Image by Department for BIS
Business Secretary Vince Cable has today announced plans to reduce the cap on payouts for unfair dismissal at employment tribunals.
The current cap of £72,000 will be reduced to a lower figure, limited either to a year’s salary for a given employee or another lower amount.
The maximum payout is awarded in very few cases - only 1 or 2% - while the median compensation amount is £5,000. However, the Lib Dem minister still believes the £72,000 figure is a deterrent to employers taking on new staff.
He has also announced support for settlement agreements between employers and workers, saving both sides the cost and effort of litigation. The agreements would allow sacked workers to leave with a good reference in return for not pursuing unfair dismissal claims.
Cable has asked the Advisory, Conciliation and Arbitration Service (Acas) to write a new Code of Practice on Settlement Agreements to inform the process.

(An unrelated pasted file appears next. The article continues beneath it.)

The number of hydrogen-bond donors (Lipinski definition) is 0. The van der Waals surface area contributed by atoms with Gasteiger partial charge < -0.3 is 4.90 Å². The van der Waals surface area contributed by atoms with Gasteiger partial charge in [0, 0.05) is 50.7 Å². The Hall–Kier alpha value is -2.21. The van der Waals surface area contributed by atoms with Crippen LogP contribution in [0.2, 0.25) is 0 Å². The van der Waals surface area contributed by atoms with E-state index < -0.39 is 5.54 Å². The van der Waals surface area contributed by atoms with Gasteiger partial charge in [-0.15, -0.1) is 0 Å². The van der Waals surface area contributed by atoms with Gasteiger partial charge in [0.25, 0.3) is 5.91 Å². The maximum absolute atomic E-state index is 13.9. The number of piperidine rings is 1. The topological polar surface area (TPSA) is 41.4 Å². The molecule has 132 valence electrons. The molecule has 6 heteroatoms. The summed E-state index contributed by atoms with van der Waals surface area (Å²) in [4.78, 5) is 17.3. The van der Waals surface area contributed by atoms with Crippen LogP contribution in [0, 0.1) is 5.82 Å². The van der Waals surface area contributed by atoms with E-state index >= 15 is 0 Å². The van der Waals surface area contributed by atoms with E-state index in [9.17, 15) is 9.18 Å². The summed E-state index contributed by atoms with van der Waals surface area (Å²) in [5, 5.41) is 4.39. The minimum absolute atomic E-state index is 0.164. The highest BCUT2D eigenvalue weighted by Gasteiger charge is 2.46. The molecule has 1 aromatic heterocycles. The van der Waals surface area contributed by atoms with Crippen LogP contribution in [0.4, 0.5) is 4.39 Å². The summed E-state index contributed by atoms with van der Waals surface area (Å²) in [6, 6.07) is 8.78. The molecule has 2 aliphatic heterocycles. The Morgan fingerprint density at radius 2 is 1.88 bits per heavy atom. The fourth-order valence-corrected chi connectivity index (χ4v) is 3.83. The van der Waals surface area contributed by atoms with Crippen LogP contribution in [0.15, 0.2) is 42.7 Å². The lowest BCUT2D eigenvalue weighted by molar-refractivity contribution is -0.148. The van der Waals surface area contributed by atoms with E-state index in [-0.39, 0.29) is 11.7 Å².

Acas Chair, Ed Sweeney, said: “We are pleased that BIS has asked Acas to draft a new Code of Practice for employers and employees. By referring to a clear and straightforward Code, employers and employees can be confident that they will know how to handle the termination of an employment relationship fairly.”
The BIS department has also released responses to its consultation on TUPE regulations, which govern the terms and conditions of workers who transfer from one employer to another. Businesses have called for a simplification of these rules and a consultation on specific measures to achieve this will now take place.
The measure to limit unfair dismissal payouts is one of a number of recommendations made in a report compiled for the government by private equity man Adrian Beecroft.
The report included the controversial proposal of “no-fault dismissal”: the suggestion that employers should be allowed to fire workers whether or not they had misbehaved or underperformed.
This recommendation, however, was disregarded by the Business Secretary, who described it as “nonsense” when the report was released. However, around 80% of Beecroft’s recommendations have been adopted or put out to consultation.
The Business Secretary said: “We have been looking across the range of employment laws with a view to making it easier for firms to hire staff while protecting basic labour rights.
“Our starting point is that Britain already has very flexible labour markets. That is why well over one million new private sector jobs have been created in the last two years, even when the economy has been flatlining”